It was an inability to post them. I'm assuming it got worked out though, because I haven't heard anything else from them.
Hi @scottdennis ,
I don't think so. Our semester is ending and I haven't heard anything else from them. I'm going to assume they figured it out or one of the Canvas updates fixed their problem.
The problem is with the Canvas editor. It is super accessible but can be confusing for a screen reader user -- I am one and have used JAWS NVDA and Narrator to take about thirty Canvas courses as a student. I am now creating my first course.
It's a little complicated to explain this, but I'll try. When the screen reader user first explores a page that includes the editor, they are in a mode called "browse" or virtual cursor mode. This means they use the arrow keys to move through the content -- left, down up right etc. The web page is shown to them exactly like a word processor document.
To actually type something, the user must toggle on a mode called "forms mode" or "focus mode". Screen readers have different names for this, but basically there is one mode for reading and exploring the page, another for actually typing and interacting.
In most cases, this works just fine. But with Canvas, when you enter that forms/focus mode, you end up on the toolbar and not in the editor. So if you start pressing keys, you end up doing toolbar things rather than edit things -- enter doesn't create a new paragraph, it activates a toolbar item.
So you have to navigate past the toolbar to the actual edit field and the way to navigate is different depending on which mode you are in. If you are in browse/virtual cursor mode the arrow keys will move through the page. If you are in focus/forms mode, and you are on the toolbar, for example on the background color selection, pressing down arrow takes you through a list of colors.
Once you get to the edit field, the screen reader may or may not protest and throw you back in to virtual cursor/browse mode, because it doesn't realize that you are still in an element where you can interact. This is a bigger issue with older versions of the screen readers.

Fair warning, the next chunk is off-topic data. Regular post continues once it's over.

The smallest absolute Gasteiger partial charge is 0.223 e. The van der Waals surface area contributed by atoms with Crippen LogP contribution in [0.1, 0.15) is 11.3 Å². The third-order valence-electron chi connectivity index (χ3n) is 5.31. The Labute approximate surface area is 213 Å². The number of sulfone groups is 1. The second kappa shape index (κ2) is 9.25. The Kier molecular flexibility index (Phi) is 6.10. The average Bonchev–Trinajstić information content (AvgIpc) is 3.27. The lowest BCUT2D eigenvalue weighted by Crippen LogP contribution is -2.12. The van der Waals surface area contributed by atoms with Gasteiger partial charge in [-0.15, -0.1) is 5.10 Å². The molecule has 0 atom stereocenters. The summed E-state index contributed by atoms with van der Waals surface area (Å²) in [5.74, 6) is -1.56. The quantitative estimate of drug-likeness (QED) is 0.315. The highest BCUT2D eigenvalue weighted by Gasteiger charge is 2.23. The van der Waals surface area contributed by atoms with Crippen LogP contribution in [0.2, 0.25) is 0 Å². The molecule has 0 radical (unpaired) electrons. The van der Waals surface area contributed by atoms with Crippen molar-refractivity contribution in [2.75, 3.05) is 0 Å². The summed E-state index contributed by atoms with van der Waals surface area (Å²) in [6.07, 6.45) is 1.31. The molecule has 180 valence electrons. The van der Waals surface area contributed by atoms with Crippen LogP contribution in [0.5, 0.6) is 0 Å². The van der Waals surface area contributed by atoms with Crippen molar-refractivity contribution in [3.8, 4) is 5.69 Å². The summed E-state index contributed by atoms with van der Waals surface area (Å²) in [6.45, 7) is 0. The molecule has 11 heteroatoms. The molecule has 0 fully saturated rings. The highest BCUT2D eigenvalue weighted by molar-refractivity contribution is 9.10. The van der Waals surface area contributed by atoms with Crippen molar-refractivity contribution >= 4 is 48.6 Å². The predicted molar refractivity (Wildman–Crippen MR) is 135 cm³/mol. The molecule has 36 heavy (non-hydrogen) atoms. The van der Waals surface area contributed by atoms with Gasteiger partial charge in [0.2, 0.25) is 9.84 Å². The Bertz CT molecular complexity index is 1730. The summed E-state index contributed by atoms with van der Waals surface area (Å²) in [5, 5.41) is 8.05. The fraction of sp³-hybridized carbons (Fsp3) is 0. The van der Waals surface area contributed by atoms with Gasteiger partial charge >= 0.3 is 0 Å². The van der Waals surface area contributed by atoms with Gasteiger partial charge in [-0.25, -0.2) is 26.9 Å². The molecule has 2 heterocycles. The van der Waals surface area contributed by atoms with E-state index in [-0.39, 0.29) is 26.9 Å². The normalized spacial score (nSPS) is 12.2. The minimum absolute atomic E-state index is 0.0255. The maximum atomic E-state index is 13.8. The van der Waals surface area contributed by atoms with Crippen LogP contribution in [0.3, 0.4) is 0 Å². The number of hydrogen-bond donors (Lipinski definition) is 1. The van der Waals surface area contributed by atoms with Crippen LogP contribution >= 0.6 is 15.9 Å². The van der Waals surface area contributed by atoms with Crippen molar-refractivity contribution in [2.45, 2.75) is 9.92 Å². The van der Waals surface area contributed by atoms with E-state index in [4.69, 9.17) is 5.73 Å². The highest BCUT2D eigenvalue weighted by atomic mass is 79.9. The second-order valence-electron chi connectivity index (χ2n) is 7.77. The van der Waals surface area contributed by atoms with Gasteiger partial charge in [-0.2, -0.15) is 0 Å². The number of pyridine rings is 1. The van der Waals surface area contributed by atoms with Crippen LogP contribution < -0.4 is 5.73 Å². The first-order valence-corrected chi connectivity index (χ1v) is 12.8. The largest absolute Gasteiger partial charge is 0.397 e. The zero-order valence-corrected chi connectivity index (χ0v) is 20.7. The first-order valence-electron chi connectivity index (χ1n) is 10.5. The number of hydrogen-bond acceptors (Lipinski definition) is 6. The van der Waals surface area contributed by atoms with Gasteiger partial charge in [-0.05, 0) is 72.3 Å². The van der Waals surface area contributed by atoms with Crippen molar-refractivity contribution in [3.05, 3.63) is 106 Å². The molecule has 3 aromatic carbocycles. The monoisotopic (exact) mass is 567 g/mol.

If you stay in the virtual cursor/browse mode where you can only read and not interact, you can move past the toolbar to focus on the edit box. But then, if you try to turn on the forms/browse mode then, the screen reader sometimes refuses to activate it because you are in the middle of the editor, not at the beginning, so it thinks you can't interact and won't let you.
The secret is to activate some toolbar item like align left by arrowing to it and pressing enter. Then press escape to actually enter the editor to type.
So the steps are these: navigate to the toolbar. Enter your focus or forms mode. Arrow or tab to a toolbar item that won't cause any damage and press enter. Press Escape. You are now in the editor.
If the toolbar didn't come first in the document object model this wouldn't be a problem. But because it comes first, it's confusing for a screen reader user who must actually navigate through its huge forest to get to where they need to edit.
I've simplified the explanation: there's also something called "application mode" which screen readers seem to turn on when they feel like it or encounter an aria tag that tells them to do so. Its purpose is to tell the screen reader that this is now a web application and all keystrokes need to be passed through to the application. Application mode gets turned on in the editor but not always depending on where the user has navigated to. It would be good if some advanced-level screen reader user in conjunction with a Canvas developer could test this together to figure out if it's a Canvas or a screen reader bug. But you can suddenly be in application mode, issue keystrokes intended for the screen reader and Canvas starts responding to them -- very confusing!
Hope this explains things a bit better.